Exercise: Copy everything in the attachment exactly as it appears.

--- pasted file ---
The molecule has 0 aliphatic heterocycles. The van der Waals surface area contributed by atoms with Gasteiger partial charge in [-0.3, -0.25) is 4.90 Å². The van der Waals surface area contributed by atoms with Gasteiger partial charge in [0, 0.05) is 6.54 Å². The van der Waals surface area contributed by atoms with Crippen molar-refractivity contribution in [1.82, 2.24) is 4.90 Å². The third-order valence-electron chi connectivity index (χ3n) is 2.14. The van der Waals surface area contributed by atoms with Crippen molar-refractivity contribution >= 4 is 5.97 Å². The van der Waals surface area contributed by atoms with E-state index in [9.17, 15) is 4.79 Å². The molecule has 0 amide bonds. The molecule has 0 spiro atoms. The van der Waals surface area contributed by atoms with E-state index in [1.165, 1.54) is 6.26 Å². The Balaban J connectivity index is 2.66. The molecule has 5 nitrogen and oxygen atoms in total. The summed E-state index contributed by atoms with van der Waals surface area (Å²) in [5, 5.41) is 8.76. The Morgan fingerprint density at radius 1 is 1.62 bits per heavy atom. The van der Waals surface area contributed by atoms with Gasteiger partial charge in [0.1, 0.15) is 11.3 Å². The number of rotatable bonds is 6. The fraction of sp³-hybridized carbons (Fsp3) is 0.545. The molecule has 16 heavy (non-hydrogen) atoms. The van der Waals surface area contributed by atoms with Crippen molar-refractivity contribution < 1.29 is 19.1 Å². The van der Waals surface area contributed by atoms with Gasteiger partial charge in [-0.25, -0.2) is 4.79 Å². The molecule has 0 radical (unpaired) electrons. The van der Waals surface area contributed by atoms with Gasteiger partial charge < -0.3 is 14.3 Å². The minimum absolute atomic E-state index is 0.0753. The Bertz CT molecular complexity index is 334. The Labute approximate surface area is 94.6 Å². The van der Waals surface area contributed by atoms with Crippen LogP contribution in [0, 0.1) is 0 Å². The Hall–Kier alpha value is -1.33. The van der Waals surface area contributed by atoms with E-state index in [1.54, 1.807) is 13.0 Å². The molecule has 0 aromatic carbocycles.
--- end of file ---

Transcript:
The molecule has 0 aliphatic heterocycles. The van der Waals surface area contributed by atoms with Gasteiger partial charge in [-0.3, -0.25) is 4.90 Å². The van der Waals surface area contributed by atoms with Gasteiger partial charge in [0, 0.05) is 6.54 Å². The van der Waals surface area contributed by atoms with Crippen molar-refractivity contribution in [1.82, 2.24) is 4.90 Å². The third-order valence-electron chi connectivity index (χ3n) is 2.14. The van der Waals surface area contributed by atoms with Crippen molar-refractivity contribution >= 4 is 5.97 Å². The van der Waals surface area contributed by atoms with E-state index in [9.17, 15) is 4.79 Å². The molecule has 0 amide bonds. The molecule has 0 spiro atoms. The van der Waals surface area contributed by atoms with E-state index in [1.165, 1.54) is 6.26 Å². The Balaban J connectivity index is 2.66. The molecule has 5 nitrogen and oxygen atoms in total. The summed E-state index contributed by atoms with van der Waals surface area (Å²) in [5, 5.41) is 8.76. The Morgan fingerprint density at radius 1 is 1.62 bits per heavy atom. The van der Waals surface area contributed by atoms with Gasteiger partial charge in [0.1, 0.15) is 11.3 Å². The number of rotatable bonds is 6. The fraction of sp³-hybridized carbons (Fsp3) is 0.545. The molecule has 16 heavy (non-hydrogen) atoms. The van der Waals surface area contributed by atoms with Crippen molar-refractivity contribution < 1.29 is 19.1 Å². The van der Waals surface area contributed by atoms with Gasteiger partial charge in [-0.25, -0.2) is 4.79 Å². The molecule has 0 radical (unpaired) electrons. The van der Waals surface area contributed by atoms with Gasteiger partial charge < -0.3 is 14.3 Å². The minimum absolute atomic E-state index is 0.0753. The Bertz CT molecular complexity index is 334. The Labute approximate surface area is 94.6 Å². The van der Waals surface area contributed by atoms with Crippen LogP contribution in [0, 0.1) is 0 Å². The Hall–Kier alpha value is -1.33. The van der Waals surface area contributed by atoms with E-state index in [1.54, 1.807) is 13.0 Å². The molecule has 0 aromatic carbocycles.